Hoosier hysteria reborn?

March 25, 2008
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Boys high school basketball hasn’t returned to its glory days of the 1960s, but this year’s final between Brownsburg and Marion drew a sell out crowd of 18,305 Saturday. Tournament officials said lots more tickets could have been sold if seats were available. This year marked the fourth straight year the evening session featuring the 3A and 4A championship games sold out. Due to a reconfiguration, the evening crowd grew from last year’s 17,997. Total attendance from the two state finals sessions grew from 26,215 last year to 31,943 this year.

“There was more of a demand this year very early in the week,” said Chris Kaufman, Indiana High School Athletic Association communications director.

Brownsburg also helped sell out the 7,200-plus seat Southport High School fieldhouse for the Indianapolis boys semistate. The Southport semistate, which also featured the 1A area semistate, was sold out three days in advance. Fans parked more than a mile from the school. The Warsaw semistate also was a sell out this year and the Lafayette Jefferson semistate was a near sell out.

IHSAA officials expect to see an increase from last year’s total tournament attendance of 456,960, including all class sectionals, regionals, semistates and state finals. IHSAA officials also expect to see an increase this year from the $603,909 profit the tournament raked in last year. IHSAA officials expect to have final numbers tabulated in the coming weeks.

But the tournament is a long way from its former glory. When ticket sales were driven by Damon Bailey in 1990, tournament profits hit $1.3 million. Tournament attendance that year was 981,395. The boys tournament regularly drew 1 million plus in the 1960s and 1970s, hitting a high of 1,554,454 in 1962.

But profitability has been ebbing up since class basketball began in 1998 when the tournament netted $494,867. This year’s tournament profits are projected to be the highest they’ve been since 1997. Kaufman also points out that a class basketball tournament is more costly, with more tournament venues to operate and officials to pay, than a single class tournament.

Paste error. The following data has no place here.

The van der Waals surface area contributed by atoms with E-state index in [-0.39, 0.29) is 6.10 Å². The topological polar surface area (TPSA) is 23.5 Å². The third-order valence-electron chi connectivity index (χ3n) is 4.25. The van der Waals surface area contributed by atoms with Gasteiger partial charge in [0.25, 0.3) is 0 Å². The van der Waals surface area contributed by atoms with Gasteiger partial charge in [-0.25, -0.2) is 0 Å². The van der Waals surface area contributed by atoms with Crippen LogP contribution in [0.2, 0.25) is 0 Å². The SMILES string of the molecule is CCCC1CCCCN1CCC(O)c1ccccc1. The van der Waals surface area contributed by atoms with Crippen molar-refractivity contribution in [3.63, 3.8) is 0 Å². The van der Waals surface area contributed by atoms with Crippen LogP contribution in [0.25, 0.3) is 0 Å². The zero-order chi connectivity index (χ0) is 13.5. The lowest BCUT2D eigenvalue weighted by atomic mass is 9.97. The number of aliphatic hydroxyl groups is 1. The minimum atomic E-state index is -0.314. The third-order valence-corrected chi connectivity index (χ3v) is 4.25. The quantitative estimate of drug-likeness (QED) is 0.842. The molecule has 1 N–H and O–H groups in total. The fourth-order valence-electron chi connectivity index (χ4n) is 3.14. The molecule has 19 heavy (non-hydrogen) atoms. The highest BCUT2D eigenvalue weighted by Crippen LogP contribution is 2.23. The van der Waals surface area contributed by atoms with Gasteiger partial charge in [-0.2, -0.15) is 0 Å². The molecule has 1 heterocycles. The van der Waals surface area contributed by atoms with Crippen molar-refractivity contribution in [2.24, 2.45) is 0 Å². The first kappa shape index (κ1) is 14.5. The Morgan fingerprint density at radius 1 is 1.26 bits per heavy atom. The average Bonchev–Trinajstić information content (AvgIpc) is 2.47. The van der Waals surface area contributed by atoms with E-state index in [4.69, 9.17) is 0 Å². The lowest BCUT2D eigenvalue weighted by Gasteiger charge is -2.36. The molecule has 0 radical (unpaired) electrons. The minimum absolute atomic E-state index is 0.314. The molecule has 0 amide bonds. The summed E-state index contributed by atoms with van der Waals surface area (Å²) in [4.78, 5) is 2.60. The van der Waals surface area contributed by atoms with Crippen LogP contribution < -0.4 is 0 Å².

High school football attendance also was up this year across the board, IHSAA officials said, with the two-day state finals attracting a crowd of 51,217, up from last year’s 39,998. The crowd to see the 3A, 4A and 5A games on the second day this year, drew 38,478. Kaufman credits some of the football increases to the rising popularity of the Indianapolis Colts.

Do you think high school sports are finding new fans in Indiana? And should basketball still consider going back to a single-class tournament?
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  • There are actually three less games than in the single-class tournament so the cost of officials would be lower (assuming the number of officials per game stays constant). Travel costs are obviously higher but that is because of the ridiculously far distances some teams must now go to get to the sectional sites.

    Having said that, it's time to return the semistates to the larger arenas such as Hinkle, Mackey Arena, Roberts Stadium, and the Allen County Coliseum. Increased seating capacity and parking would make attending those sites much more pleasurable for the fans.
  • From what I could see at semistate, I have to agree, it's time to move those games to bigger venues. IHSAA needs to turn their battle ship and get this done. I think that move alone could push the tournament's attendance above 500,000.